Wednesday, September 06, 2006


The day of my departure Azam handed me an envelope. It contained a letter of introduction to a relative of him, who lived in Naghar, on the way to Chitral, and who could put me up for the night. He referred to whim as “the prince”, which I thought was a nickname. But I was wrong; Azam’s brother in law belongs to the former Royal Family of Chitral. Let’s say it better: hadn’t royalty titles been abolished by 1969 he would be King of Chitral. Finding his residence, Azam explained, would be easy: you cannot miss a fort built on an island amid the streams of the Chitral river and linked to ground by a suspension bridge. I was shown a picture and hit the road. It was what I would call a nominal adventure: regardless the outcome, hitchhiking in search of a prince’s fort was quite the event alone. The towns of Chakdara and Dir set the turning point where, slowly, Pashtuns begin to give way to Chitralis. More and more frequently, I see white skinned, green-eyed people. Caucasoid features is something you wouldn’t expect from Pakistan, but the Northern Areas are truly an unfinished Rubik Cube, with patches of different people here and there, and many valleys speaking their own languages” Pashto, Khowar, Wakhi, Kalashmun, Farsi, Shina, etc Some of these people have migrated from neighboring countries centuries ago, following ancient trade routes. But the origin of some others still remains a mystery.

Exiting Dir I couldn’t resist the temptation of boarding an old Bedford trucks that was slowing down and inviting me with the horn. Pakistani trucks are giant rattles: from their entire perimeter hang metallic chains whose clash announce the truck from half a mile. The carved wooden doors seem to have been made for a temple, and the truck itself may well be a wheeled rococo cathedral. Boarding such a slow monster would have been a terrible mistake if the truck had been going far. But soon I was free and got a lift in the minivan of two engineers, bound to the other side of the Lowari Pass. After Ladakh’s high passes, I will need a one-year spiritual retreat in Holland to recover the adrenaline when going over 3000m.

Two hours after the pass the Prince’s for appear behind the bend of the river. When I arrive he chatted with his servants in the garden. Bore has diluted casts… As there aren’t anymore “regal” issues to be busy with, the kind prince, whose name was Salahudin, runs a small guesthouse inside the very fort. That’s where I met Richard, a Brit who had driven his BMW motorbike from England, and who gained my respect when saying that “work” once meant for him traveling to Sudan to arrange the exportation of sheep to Yemen.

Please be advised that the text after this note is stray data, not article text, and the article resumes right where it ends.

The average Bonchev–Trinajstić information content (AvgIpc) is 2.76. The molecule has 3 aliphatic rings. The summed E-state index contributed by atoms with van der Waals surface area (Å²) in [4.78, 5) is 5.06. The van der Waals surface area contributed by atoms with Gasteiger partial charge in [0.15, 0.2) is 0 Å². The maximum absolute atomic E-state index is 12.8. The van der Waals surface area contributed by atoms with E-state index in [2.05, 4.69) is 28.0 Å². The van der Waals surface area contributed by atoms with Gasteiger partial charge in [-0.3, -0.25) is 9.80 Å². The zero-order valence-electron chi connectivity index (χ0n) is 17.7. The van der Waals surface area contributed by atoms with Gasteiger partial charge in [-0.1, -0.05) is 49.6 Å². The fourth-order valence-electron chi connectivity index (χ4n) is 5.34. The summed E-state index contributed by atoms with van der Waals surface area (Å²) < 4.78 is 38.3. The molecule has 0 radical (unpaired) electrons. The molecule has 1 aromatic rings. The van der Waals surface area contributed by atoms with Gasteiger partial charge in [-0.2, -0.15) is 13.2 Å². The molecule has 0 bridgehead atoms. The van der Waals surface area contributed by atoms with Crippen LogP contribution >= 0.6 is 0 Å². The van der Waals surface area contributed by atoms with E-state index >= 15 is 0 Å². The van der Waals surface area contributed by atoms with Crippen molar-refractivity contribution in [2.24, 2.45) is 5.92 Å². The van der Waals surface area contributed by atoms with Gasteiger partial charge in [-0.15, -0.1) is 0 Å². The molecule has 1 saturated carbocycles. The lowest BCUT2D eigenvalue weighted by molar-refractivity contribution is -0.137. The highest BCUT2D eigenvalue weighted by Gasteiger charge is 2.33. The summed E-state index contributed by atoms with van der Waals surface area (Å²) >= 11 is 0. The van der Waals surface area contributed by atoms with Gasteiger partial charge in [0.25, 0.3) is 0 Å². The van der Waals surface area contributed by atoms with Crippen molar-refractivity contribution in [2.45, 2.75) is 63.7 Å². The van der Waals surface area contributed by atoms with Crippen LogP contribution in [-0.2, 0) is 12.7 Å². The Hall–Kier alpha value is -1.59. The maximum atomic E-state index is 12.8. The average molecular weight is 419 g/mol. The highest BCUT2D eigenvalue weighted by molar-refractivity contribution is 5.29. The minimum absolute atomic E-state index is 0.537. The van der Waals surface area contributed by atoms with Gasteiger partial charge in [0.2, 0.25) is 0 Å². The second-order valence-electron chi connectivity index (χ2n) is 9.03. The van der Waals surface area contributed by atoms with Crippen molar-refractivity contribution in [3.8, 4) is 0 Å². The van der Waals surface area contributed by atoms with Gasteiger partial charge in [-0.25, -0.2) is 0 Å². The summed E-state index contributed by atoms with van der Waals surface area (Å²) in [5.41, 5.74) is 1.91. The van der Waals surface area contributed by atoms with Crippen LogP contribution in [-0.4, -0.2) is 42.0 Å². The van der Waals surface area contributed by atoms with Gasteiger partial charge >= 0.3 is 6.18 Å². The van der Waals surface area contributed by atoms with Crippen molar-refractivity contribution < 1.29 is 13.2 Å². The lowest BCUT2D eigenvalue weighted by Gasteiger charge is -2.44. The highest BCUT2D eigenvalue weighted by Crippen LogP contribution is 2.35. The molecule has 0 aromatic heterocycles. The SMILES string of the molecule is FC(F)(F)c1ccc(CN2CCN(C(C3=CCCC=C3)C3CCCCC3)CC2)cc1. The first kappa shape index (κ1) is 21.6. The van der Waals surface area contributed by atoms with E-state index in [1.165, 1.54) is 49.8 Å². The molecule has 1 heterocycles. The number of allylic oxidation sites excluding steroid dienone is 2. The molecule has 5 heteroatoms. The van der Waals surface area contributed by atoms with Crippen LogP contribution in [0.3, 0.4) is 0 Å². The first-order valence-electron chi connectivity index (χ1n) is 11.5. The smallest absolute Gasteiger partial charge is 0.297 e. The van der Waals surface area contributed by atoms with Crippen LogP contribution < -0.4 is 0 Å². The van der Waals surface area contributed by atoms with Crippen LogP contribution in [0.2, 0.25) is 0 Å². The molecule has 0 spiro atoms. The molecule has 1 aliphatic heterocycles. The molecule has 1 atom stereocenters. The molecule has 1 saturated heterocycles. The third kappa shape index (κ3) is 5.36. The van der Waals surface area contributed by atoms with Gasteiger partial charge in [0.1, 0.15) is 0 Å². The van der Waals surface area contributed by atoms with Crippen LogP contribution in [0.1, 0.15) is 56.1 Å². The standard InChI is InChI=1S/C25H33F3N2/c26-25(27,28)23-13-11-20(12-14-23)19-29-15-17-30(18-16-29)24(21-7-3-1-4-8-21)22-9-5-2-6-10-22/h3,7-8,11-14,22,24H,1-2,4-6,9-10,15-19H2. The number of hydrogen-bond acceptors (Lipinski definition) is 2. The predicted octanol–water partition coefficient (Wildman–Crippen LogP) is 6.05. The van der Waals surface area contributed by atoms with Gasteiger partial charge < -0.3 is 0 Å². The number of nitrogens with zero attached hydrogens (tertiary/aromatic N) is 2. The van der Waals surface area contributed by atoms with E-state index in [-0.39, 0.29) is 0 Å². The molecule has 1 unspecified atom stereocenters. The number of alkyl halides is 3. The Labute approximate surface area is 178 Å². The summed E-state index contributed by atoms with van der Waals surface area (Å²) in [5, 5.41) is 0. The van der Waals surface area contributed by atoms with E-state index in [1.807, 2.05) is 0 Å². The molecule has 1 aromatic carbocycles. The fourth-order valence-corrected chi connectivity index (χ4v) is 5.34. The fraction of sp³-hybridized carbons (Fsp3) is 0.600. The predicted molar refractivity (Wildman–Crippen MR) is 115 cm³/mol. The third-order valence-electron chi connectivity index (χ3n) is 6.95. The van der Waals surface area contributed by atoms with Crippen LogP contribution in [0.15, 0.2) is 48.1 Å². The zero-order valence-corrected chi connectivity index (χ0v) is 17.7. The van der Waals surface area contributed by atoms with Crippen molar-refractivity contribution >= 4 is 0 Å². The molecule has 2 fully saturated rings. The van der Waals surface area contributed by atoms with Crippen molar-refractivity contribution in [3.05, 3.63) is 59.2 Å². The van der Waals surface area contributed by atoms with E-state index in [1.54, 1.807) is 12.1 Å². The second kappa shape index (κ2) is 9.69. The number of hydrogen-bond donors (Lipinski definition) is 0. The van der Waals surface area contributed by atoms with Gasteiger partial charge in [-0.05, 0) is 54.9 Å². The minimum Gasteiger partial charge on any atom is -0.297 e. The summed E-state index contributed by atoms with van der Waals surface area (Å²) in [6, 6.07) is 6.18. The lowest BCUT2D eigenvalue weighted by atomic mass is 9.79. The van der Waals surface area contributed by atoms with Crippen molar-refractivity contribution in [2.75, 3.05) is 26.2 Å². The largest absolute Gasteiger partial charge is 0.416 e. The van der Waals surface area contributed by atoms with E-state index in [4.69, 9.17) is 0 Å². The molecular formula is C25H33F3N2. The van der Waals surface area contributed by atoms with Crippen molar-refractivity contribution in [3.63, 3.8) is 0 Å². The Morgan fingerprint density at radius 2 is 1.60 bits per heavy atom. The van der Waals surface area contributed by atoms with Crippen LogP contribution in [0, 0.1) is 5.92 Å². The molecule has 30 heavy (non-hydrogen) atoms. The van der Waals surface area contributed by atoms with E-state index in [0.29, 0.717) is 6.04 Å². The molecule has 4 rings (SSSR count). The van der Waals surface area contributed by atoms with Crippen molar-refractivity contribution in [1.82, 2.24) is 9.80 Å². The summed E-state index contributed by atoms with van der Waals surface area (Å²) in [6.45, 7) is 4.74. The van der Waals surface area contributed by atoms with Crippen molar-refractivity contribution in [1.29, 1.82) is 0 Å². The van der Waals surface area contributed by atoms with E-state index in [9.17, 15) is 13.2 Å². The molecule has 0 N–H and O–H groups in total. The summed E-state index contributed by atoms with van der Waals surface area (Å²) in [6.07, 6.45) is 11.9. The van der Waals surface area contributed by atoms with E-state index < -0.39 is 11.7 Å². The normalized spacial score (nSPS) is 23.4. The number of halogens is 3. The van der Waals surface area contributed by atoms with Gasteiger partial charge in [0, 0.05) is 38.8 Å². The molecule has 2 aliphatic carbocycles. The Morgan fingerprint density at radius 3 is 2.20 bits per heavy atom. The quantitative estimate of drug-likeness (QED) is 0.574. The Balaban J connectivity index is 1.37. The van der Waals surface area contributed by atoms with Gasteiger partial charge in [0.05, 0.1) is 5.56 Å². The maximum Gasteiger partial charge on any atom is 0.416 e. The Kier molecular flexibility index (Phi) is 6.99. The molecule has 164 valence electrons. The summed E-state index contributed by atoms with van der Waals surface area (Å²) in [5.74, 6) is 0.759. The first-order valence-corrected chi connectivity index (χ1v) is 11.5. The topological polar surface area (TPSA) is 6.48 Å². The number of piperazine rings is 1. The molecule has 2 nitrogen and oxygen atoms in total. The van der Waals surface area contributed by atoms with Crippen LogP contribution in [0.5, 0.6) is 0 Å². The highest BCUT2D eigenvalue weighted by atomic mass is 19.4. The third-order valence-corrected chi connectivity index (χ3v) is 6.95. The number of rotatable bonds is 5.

Chitral seems a never-ending chain of farms under the dramatic background of Tirich Mir (7708m) among other Hindu Kush giants. While the entire bazaar was suggesting I should go to a hotel, a small man, dressed in white pants and shirt, and sporting a black navy cap with the embroidery of a war ship, called me apart. His name was M.I.Khan, and he was a lawyer. He promptly produced a wonderful speech on equality among men, and gave me the key to his office. He was one of that universal minded men that, if lucky, you may find even in the most remote of this planet’s provinces. Eventually I was off to explore the bazaar carefully, discovering that many vendors there spoke Farsi, since they are originally Tajiks from neighboring Afghanistan. Proximity to such country legally forced me to register in the local police station, where the sound of Olivetti typing machines still silences the few dusty oversized computers. “It is for you own safety Sir”-said the policeman there. I explained that I had been a month inside Afghanistan with no inconveniences, but let them fill the forms anyway. In the streets of Chitral I also met Richard again, who was trying to get the local mechanics to fix the electronic starter of his motorbike. Richard held the curvature of his head as the mechanics unscrew everything they found with the only inspiration of the Holy Quran, let alone the User’s manual.